Finding the Fun in Teaching Patience to Preschoolers

by Joy Turner March 23, 2023

girl crying in a field

When children are little, they absorb a constant stream of information as they encounter new experiences every day. It is amazing for our children to see all the world has to offer, but it can also be quite overwhelming. Our little ones are bound to feel excitement and happiness but also sadness, frustration and many other feelings that require self-regulation skills.

This is why learning patience, the ability to remain calm during a difficult situation or to demonstrate self-control while waiting for something to occur, is a necessity for your child. While some skills like taking turns develops as children age and gain self-awareness, working on building patience through flexibility, resiliency and carefulness at an early age can give your children a significant advantage in life.

Let’s try some fun activities to help your children grow and understand themselves, their boundaries and others.

Let’s try taking turns

Taking turns is a vital starting point for patience. Teaching children to let others have a turn and then waiting for their own can instill the importance of equity among peers. Practice this during game night. Using your children's favorite game or a new one, make sure every player patiently waits for their time to play. Modeling and adult-supported facilitation will help your children practice executive functioning skills such as waiting for a turn or waiting for an object. Expand on this with a trip to the local park where your children will have to share the equipment and take turns with others.

Let’s try a new hobby

Just like patience itself, new hobbies can take time to learn. Whether it’s gardening, cooking, building, or some other cognitive activity, making an effort to slow down with your child as they learn a new or difficult task can test their patience and provide an opportunity for further discussion. Purchase a puzzle for the entire family to put together, but choose one that is a little more challenging for your child and focus on offering your child positive support throughout the process.

Use language such as, “I know this is hard. What color piece should we be looking for?” or “Stick with it; try turning the piece in different directions” and “Don’t give up; you’ve got this!” Modeling this type of language will help your child develop the problem-solving skills needed to be more resilient. Continue to provide praise, optimism and solution-finding skills throughout the process.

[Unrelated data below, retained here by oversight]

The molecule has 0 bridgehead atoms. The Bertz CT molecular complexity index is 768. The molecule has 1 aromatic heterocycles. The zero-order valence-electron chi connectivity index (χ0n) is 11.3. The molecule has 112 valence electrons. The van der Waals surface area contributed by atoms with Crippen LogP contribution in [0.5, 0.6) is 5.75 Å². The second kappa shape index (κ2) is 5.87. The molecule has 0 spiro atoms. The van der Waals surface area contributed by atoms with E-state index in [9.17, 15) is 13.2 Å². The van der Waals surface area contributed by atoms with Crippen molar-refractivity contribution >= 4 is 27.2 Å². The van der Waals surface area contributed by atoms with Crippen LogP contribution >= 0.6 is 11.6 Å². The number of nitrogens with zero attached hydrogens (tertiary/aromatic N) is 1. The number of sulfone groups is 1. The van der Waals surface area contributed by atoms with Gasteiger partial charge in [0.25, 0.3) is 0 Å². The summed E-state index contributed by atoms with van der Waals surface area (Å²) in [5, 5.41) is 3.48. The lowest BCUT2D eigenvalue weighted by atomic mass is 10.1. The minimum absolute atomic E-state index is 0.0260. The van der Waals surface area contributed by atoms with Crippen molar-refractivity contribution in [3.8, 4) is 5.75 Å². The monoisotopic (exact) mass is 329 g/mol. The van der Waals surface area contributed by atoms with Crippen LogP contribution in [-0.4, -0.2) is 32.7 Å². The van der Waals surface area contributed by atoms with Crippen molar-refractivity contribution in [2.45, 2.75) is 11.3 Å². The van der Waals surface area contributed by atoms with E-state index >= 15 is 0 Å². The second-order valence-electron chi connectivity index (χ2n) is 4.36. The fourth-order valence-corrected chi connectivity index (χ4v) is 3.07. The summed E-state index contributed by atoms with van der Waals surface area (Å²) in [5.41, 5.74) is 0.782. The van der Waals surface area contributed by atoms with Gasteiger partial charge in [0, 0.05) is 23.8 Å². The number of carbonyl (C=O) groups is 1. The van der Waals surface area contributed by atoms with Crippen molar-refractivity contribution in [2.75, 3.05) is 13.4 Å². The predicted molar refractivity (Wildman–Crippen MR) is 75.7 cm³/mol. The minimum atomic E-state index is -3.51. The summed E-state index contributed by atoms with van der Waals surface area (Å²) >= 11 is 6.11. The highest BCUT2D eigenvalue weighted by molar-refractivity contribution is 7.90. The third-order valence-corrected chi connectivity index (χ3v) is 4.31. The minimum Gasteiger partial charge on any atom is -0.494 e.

Let’s try changing things up

Children who develop cognitive flexibility or the ability to switch gears are better able to problem solve, get along with others and try new things. Change your routines at home to encourage children to be flexible in their thinking and to try new things. Have breakfast for dinner. Eat ice cream with a fork. Have your child read a bedtime story to you. Have a meal outside in the yard or a picnic in the living room. Let your child know it is okay to do things in a different way, while having fun in the process.

Let’s try singing a song to pass the time

There are more than just board games when it comes to fun ways to practice patience with your child. Try singing a song to pass the time when there’s a waiting period. An easy one to remember goes like this: (set to the tune of “Pop Goes the Weasel”)

“Waiting is so hard to do,

It takes a lot of patience.

I’ll sing a song as I wait,

And be so very patient.”

(Repeat the song, and change the action in the third line to read a story, play a game, talk to a friend, etc.)

Let’s try praising and affirming your child’s behavior

As you age, self-assurance becomes more regulated by your own emotions and actions. But our children still need consistent guidance on whether or not what they’re doing is the right thing. Try praising your children when you see them practice patience, and let them know you are aware of their efforts. Reaffirming positive actions will likely lead to a repeat of this new skill in the future. Read a book like “The Thing Lou Couldn’t Do” by Ashley Spires and practice cheering on and praising the main character, Lou, as she tries to climb a tree with her friends.

Patience is not a skill that can be learned in a day. It is a form of wisdom that puts pride aside and informs the ways we understand and react. The practice of patience is a continuous effort, but it is an ability that will benefit your children for the rest of their lives. Be sure to take the time to enjoy creative ways to really develop this character essential.

Joy Turner


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